BERLIN: Scientists have identified an alternative amplification technique to detect the genetic material of SARS-CoV-2, that causes COVID-19, which could offer a way to rapidly test large number of people for the disease.
However, the researchers from Heidelberg University in Germany noted that the technique is not as sensitive as quantitative RT-PCR, the current standard method for COVID-19 testing.
Faster and less complicated testing could aid in the rapid isolation of infected people and help to identify and prevent new outbreaks of the disease until a vaccine becomes available, they said.
The researchers noted that quantitative RT-PCR can successfully detect viral RNA but requires expensive machinery and chemical reagents that can sometimes be in short supply.
The standard method also depends on time-consuming temperature cycling steps to amplify enough RNA from a patient sample for detection, resulting in a processing time between three and 24 hours in most clinical laboratories, they said.
In the journal Science Translational Medicine, the researchers propose using a technique called reverse transcription loop-mediated isothermal amplification (RT-LAMP), which can be carried out at a constant temperature using simple equipment and a different set of reagents.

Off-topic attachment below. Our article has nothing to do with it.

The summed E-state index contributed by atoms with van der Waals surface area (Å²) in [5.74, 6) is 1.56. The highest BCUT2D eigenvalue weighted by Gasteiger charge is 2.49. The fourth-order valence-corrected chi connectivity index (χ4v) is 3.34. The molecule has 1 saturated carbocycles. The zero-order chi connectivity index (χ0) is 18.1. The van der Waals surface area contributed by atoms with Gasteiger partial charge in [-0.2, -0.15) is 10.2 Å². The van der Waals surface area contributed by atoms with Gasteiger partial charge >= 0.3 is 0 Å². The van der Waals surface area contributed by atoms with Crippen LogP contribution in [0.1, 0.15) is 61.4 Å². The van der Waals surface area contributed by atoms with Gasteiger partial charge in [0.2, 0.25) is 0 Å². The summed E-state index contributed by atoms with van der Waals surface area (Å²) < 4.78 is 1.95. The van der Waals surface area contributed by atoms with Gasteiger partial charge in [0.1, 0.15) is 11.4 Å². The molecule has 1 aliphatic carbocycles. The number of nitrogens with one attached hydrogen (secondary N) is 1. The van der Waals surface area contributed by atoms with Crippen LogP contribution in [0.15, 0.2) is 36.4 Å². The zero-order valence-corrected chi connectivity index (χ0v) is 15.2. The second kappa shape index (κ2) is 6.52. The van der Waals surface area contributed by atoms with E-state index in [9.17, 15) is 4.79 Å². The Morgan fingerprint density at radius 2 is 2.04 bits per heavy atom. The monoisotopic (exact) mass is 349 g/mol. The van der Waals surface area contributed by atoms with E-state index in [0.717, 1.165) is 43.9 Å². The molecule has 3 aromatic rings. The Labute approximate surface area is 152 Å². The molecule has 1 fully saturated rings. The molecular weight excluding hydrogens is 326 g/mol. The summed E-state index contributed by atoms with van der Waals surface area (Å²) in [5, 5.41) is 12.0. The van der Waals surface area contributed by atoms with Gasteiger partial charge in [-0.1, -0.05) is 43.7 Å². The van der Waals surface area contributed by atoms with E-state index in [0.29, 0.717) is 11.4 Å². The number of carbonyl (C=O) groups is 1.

In their tests of RNA isolated from 768 nasopharyngeal swabs from individuals tested for COVID-19, the researchers determined that RT-LAMP was less sensitive than quantitative RT-PCR but could be used to evaluate large groups of people, with an average test processing times of 30 minutes.
They concluded that RT-LAMP works best for identifying people with moderate to high amounts of SARS-CoV-2 virus in their bodies, but is not sensitive enough to identify infection in people with a low viral load -- such as those at the beginning or end of the illness.
The researchers also tested the possibility of using RT-LAMP directly on nasopharyngeal swabs -- without the need for RNA isolation -- but concluded this technique was less sensitive than using isolated RNA.